Bonus: What technology do you think could help with these challenges? #HITsm

Upcoming #HITsm Chat Schedule
10/12 – The Importance of Nurses in Healthcare
Hosted by Janet Kennedy (@getsocialhealth) and Carol Bush (@TheSocialNurse) from the Healthcare Marketing Network

We look forward to learning from the #HITsm community! As always, let us know if you’d like to host a future #HITsm chat or if you know someone you think we should invite to host.

If you’re searching for the latest #HITsm chat, you can always find the latest #HITsm chat and schedule of chats here.

Healthcare AI Could Generate $150B In Savings By 2025

Posted on September 27, 2018 I Written By

Anne Zieger is a healthcare journalist who has written about the industry for 30 years. Her work has appeared in all of the leading healthcare industry publications, and she's served as editor in chief of several healthcare B2B sites.

Is the buzz around healthcare AI solutions largely hype, or can they deliver measurable benefits? Lest you think it’s too soon to tell, check out the following.

According to a new report from market analyst firm Frost & Sullivan, AI and cognitive computing will generate $150 billion in savings for the healthcare business by 2025.  Frost researchers expect the total AI market to grow to $6.16 billion between 2018 and 2022.

The analyst firm estimates that at present, only 15% to 20% of payers, providers and pharmaceutical companies have been using AI actively to change healthcare delivery. However, its researchers seem to think that this will change rapidly over the next few years.

One of the most interesting applications for healthcare AI that Frost cites is the use of AI in precision medicine, an area which clearly has a tremendous upside potential for both patients and institutions.

In this scenario, the AI integrates a patient’s genomic, clinical, financial and behavioral data, then cross-references the data with the latest academic research evidence and regulatory guidelines. Ultimately, the AI would create personalized treatment pathways for high-risk, high-cost patient populations, according to Koustav Chatterjee, an industry analyst focused on transformational health.

In addition, researchers could use AI to expedite the process of clinical trial eligibility assessment and generate prophylaxis plans that suggest evidence-based drugs, Chatterjee suggests.

The report also lists several other AI-enabled solutions that might be worth implementing, including automated disease prediction, intuitive claims management and real-time supply chain management.

Frost predicts that the following will be particularly hot AI markets:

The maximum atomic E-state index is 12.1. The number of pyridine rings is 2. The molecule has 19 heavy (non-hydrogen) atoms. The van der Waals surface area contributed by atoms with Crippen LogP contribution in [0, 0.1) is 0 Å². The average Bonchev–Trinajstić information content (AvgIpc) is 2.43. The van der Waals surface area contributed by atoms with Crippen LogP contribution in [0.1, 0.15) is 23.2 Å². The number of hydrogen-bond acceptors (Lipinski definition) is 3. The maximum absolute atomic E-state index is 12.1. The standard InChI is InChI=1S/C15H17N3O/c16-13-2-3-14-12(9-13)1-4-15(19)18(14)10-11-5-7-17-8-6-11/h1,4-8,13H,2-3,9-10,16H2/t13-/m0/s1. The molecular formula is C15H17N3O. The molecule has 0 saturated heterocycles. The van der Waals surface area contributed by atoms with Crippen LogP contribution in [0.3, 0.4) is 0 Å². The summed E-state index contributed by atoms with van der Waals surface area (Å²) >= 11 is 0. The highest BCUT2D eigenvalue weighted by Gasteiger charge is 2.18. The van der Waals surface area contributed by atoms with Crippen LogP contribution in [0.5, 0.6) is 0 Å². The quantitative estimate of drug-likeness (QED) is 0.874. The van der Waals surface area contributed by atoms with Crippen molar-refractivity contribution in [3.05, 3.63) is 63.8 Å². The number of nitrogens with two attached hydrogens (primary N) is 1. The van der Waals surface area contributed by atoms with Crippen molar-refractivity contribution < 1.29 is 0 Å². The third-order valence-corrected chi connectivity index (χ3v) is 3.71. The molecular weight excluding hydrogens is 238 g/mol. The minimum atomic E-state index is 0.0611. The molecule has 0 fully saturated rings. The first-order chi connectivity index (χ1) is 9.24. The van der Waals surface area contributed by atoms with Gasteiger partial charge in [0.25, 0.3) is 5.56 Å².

• Using AI in imaging to drive differential diagnosis
  • Combining patient-generated data with academic research to generate personalized treatment possibilities
  • Performing clinical documentation improvement to reduce clinician and coder stress and reduce claims denials
  • Using AI-powered revenue cycle management platforms that auto-adjust claims content based on payer’s coding and reimbursement criteria

Now, it’s worth noting that it may be a while before any of these potential applications become practical.

As we’ve noted elsewhere, getting rolling with an AI solution is likely to be tougher than it sounds for a number of reasons.

For example, integrating AI-based functions with providers’ clinical processes could be tricky, and what’s more, clinicians certainly won’t be happy if such integration disrupts the EHR workflow already in existence.

Another problem is that you can’t deploy an AI-based solution without ”training” it on a cache of existing data. While this shouldn’t be an issue, in theory, the reality is that much of the data providers generate is still difficult to filter and mine.

Not only that, while AI might generate interesting and effective solutions to clinical problems, it may not be clear how it arrived at the solution. Physicians are unlikely to trust clinical ideas that come from a black box, e.g. an opaque system that doesn’t explain itself.

Don’t get me wrong, I’m a huge fan of healthcare AI and excited by its power. One can argue over which solutions are the most practical, and whether AI is the best possible tool to solve a given problem, but most health IT pros seem to believe that there’s a lot of potential here.

However, it’s still far from clear how healthcare AI applications will evolve. Let’s see where they turn up next and how that works out.